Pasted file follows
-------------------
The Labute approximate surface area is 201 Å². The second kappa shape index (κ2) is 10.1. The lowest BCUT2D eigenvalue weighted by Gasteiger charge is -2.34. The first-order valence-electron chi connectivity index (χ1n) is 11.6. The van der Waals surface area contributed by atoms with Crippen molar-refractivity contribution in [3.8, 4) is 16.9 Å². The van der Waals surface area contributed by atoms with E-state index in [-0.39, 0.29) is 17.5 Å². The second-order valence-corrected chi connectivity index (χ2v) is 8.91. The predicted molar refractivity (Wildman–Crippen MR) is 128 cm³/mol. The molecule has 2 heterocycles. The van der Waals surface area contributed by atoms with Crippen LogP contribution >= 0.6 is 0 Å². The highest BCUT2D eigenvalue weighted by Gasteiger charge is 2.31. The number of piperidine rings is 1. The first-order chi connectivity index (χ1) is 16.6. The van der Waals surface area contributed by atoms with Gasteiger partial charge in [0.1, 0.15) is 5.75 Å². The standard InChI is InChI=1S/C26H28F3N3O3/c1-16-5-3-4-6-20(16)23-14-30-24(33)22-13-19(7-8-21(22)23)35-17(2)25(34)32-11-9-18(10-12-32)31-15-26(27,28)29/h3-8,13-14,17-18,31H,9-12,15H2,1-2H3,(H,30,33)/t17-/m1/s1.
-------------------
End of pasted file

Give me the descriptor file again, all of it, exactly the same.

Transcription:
The Labute approximate surface area is 201 Å². The second kappa shape index (κ2) is 10.1. The lowest BCUT2D eigenvalue weighted by Gasteiger charge is -2.34. The first-order valence-electron chi connectivity index (χ1n) is 11.6. The van der Waals surface area contributed by atoms with Crippen molar-refractivity contribution in [3.8, 4) is 16.9 Å². The van der Waals surface area contributed by atoms with E-state index in [-0.39, 0.29) is 17.5 Å². The second-order valence-corrected chi connectivity index (χ2v) is 8.91. The predicted molar refractivity (Wildman–Crippen MR) is 128 cm³/mol. The molecule has 2 heterocycles. The van der Waals surface area contributed by atoms with Crippen LogP contribution >= 0.6 is 0 Å². The highest BCUT2D eigenvalue weighted by Gasteiger charge is 2.31. The number of piperidine rings is 1. The first-order chi connectivity index (χ1) is 16.6. The van der Waals surface area contributed by atoms with Gasteiger partial charge in [0.1, 0.15) is 5.75 Å². The standard InChI is InChI=1S/C26H28F3N3O3/c1-16-5-3-4-6-20(16)23-14-30-24(33)22-13-19(7-8-21(22)23)35-17(2)25(34)32-11-9-18(10-12-32)31-15-26(27,28)29/h3-8,13-14,17-18,31H,9-12,15H2,1-2H3,(H,30,33)/t17-/m1/s1.